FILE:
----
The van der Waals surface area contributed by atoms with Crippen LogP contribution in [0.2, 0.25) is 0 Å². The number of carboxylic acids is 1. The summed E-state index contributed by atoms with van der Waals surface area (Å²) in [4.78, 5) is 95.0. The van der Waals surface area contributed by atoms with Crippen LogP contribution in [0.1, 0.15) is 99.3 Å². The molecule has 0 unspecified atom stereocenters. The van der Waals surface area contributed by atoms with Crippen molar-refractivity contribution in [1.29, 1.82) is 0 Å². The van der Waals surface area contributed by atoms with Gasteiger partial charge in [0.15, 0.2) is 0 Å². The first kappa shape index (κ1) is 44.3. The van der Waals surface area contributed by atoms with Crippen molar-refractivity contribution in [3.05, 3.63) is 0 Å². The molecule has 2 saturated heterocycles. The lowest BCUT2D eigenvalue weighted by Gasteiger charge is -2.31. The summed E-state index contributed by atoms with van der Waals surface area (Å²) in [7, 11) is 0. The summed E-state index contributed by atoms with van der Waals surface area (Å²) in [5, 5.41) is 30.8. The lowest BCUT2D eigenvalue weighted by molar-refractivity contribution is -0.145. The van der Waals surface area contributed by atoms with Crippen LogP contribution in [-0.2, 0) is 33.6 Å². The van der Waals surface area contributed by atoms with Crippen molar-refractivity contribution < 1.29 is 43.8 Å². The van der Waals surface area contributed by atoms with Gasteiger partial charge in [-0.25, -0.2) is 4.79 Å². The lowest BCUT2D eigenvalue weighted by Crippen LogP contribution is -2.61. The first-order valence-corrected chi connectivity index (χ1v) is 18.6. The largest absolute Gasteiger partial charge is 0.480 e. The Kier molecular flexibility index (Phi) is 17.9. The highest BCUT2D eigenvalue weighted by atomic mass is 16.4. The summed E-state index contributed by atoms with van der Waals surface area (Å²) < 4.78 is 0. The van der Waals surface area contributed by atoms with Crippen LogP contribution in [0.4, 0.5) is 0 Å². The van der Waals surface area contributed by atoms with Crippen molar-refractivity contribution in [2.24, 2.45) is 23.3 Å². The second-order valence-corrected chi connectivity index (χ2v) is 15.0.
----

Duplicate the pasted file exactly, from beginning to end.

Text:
The van der Waals surface area contributed by atoms with Crippen LogP contribution in [0.2, 0.25) is 0 Å². The number of carboxylic acids is 1. The summed E-state index contributed by atoms with van der Waals surface area (Å²) in [4.78, 5) is 95.0. The van der Waals surface area contributed by atoms with Crippen LogP contribution in [0.1, 0.15) is 99.3 Å². The molecule has 0 unspecified atom stereocenters. The van der Waals surface area contributed by atoms with Crippen molar-refractivity contribution in [1.29, 1.82) is 0 Å². The van der Waals surface area contributed by atoms with Gasteiger partial charge in [0.15, 0.2) is 0 Å². The first kappa shape index (κ1) is 44.3. The van der Waals surface area contributed by atoms with Crippen molar-refractivity contribution in [3.05, 3.63) is 0 Å². The molecule has 2 saturated heterocycles. The lowest BCUT2D eigenvalue weighted by Gasteiger charge is -2.31. The summed E-state index contributed by atoms with van der Waals surface area (Å²) in [7, 11) is 0. The summed E-state index contributed by atoms with van der Waals surface area (Å²) in [5, 5.41) is 30.8. The lowest BCUT2D eigenvalue weighted by molar-refractivity contribution is -0.145. The van der Waals surface area contributed by atoms with Crippen LogP contribution in [-0.2, 0) is 33.6 Å². The van der Waals surface area contributed by atoms with Crippen molar-refractivity contribution < 1.29 is 43.8 Å². The van der Waals surface area contributed by atoms with Gasteiger partial charge in [-0.25, -0.2) is 4.79 Å². The lowest BCUT2D eigenvalue weighted by Crippen LogP contribution is -2.61. The first-order valence-corrected chi connectivity index (χ1v) is 18.6. The largest absolute Gasteiger partial charge is 0.480 e. The Kier molecular flexibility index (Phi) is 17.9. The highest BCUT2D eigenvalue weighted by atomic mass is 16.4. The summed E-state index contributed by atoms with van der Waals surface area (Å²) < 4.78 is 0. The van der Waals surface area contributed by atoms with Crippen LogP contribution in [0.4, 0.5) is 0 Å². The van der Waals surface area contributed by atoms with Crippen molar-refractivity contribution in [2.24, 2.45) is 23.3 Å². The second-order valence-corrected chi connectivity index (χ2v) is 15.0.